Jan Richardson is one of my favorite ‘Lay’ theologians; a writer, poet, artist and spiritual leader. Below is an excerpt of a recent posting from her Advent blog which I found of interest:
“And so we come to Advent, this sacred season of expectation and anticipation that draws us toward the festival of Christmas. In these days there is much talk of waiting; it is the enduring theme of Advent, and rightly so. For a culture that so often moves too quickly, too unmindfully, Advent’s invitation to wait comes as a reminder of the wisdom of the pause, the standing back, the stopping to think. To ponder. To pray.
Yet I sometimes struggle with that word, waiting. So often we associate waiting with passivity and idleness. With boredom and dullness. With a sense of helplessness in the face of time that seems to stretch out interminably. There is this, too: at the same time that waiting can be a corrective to rushing, the flip side is that waiting can sometimes become an excuse for not taking a needed action.
Sometimes we wait too long.
The season of Advent challenges us to ponder how it is that we wait. How (and whether) we engage our waiting as a spiritual practice. How we bring our discernment to our waiting, that we may know when to hold back and when it is time to act.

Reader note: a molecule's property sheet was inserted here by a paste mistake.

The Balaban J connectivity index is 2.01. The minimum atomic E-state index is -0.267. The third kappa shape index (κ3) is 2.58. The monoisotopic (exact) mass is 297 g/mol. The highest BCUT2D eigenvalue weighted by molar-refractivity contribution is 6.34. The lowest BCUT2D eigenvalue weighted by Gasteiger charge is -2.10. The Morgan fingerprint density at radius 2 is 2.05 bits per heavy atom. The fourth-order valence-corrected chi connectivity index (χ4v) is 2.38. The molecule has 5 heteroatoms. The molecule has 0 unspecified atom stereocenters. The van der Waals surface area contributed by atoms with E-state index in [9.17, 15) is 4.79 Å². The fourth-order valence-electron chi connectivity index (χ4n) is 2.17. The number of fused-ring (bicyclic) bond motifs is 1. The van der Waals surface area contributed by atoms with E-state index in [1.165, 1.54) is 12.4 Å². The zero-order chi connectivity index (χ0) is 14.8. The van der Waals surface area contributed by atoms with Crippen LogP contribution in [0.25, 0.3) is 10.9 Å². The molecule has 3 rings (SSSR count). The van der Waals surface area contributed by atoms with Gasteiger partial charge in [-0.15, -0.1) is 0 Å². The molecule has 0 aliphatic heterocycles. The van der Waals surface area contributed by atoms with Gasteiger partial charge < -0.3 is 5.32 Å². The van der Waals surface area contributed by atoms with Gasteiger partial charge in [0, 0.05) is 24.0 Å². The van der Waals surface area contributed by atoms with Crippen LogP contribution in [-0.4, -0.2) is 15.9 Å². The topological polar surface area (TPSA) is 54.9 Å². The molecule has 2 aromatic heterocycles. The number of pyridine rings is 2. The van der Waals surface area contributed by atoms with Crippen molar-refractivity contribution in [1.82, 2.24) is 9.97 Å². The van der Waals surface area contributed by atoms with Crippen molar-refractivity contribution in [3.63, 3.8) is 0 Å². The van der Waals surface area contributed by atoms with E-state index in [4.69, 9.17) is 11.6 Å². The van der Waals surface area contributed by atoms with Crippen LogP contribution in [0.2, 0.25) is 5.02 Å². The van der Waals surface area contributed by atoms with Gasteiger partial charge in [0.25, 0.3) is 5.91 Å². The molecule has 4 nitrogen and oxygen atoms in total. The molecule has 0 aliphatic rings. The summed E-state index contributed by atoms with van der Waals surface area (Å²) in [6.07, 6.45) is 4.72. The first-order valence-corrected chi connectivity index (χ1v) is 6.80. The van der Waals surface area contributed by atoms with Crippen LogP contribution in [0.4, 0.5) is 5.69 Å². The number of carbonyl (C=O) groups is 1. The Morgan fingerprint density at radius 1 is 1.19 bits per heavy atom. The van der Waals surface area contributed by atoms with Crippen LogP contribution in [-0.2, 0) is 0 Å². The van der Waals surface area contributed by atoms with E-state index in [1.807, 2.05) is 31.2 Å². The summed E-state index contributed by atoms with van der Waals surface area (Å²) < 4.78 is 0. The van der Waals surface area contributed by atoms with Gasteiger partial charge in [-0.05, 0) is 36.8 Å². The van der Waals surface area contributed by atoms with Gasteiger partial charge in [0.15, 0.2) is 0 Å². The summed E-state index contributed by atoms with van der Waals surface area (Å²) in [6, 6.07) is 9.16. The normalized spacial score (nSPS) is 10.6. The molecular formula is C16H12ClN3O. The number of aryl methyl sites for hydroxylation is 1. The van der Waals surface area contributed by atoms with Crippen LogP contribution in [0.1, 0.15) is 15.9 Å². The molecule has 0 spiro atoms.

May wisdom attend your waiting.”
I am moved to offer a postscript. Last Sunday, the first Sunday in Advent symbolizes Hope. In a recent conversation, an individual expressed frustration in not feeling God’s love and caring during a challenging situation. For this person, waiting was a struggle. I reminded this person that sometimes if we “Open our eyes to see God’s hand at work in the world about us” (Eucharistic Prayer C) we may indeed experience signs of Hope in the unexpected. This iris currently blooming in the garden right outside my office window is such a wonderful example. The reality is Iris do/should not bloom the first week of December….but this one is. Right before us. Now.
Yes, open our eyes to see your hand at work in the world about us.